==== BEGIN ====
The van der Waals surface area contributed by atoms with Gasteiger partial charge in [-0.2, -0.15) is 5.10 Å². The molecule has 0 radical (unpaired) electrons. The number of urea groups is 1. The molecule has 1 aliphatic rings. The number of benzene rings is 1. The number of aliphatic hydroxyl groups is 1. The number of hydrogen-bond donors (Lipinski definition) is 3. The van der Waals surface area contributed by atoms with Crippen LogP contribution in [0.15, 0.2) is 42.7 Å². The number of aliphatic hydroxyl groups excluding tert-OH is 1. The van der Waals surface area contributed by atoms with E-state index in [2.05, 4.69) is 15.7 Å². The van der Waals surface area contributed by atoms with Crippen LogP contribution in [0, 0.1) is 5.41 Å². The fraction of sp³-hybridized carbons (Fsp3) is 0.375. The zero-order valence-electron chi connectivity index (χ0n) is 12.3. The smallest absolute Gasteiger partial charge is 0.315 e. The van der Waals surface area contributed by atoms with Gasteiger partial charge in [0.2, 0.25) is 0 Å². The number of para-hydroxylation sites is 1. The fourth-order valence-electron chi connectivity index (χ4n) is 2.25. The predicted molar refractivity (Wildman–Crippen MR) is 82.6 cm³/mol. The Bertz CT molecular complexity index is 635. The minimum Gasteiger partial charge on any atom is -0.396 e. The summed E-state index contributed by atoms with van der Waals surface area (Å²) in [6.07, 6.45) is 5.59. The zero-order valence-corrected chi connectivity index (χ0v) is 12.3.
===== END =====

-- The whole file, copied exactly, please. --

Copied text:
The van der Waals surface area contributed by atoms with Gasteiger partial charge in [-0.2, -0.15) is 5.10 Å². The molecule has 0 radical (unpaired) electrons. The number of urea groups is 1. The molecule has 1 aliphatic rings. The number of benzene rings is 1. The number of aliphatic hydroxyl groups is 1. The number of hydrogen-bond donors (Lipinski definition) is 3. The van der Waals surface area contributed by atoms with Crippen LogP contribution in [0.15, 0.2) is 42.7 Å². The number of aliphatic hydroxyl groups excluding tert-OH is 1. The van der Waals surface area contributed by atoms with E-state index in [2.05, 4.69) is 15.7 Å². The van der Waals surface area contributed by atoms with Crippen LogP contribution in [0, 0.1) is 5.41 Å². The fraction of sp³-hybridized carbons (Fsp3) is 0.375. The zero-order valence-electron chi connectivity index (χ0n) is 12.3. The smallest absolute Gasteiger partial charge is 0.315 e. The van der Waals surface area contributed by atoms with Gasteiger partial charge in [0.2, 0.25) is 0 Å². The number of para-hydroxylation sites is 1. The fourth-order valence-electron chi connectivity index (χ4n) is 2.25. The predicted molar refractivity (Wildman–Crippen MR) is 82.6 cm³/mol. The Bertz CT molecular complexity index is 635. The minimum Gasteiger partial charge on any atom is -0.396 e. The summed E-state index contributed by atoms with van der Waals surface area (Å²) in [6.07, 6.45) is 5.59. The zero-order valence-corrected chi connectivity index (χ0v) is 12.3.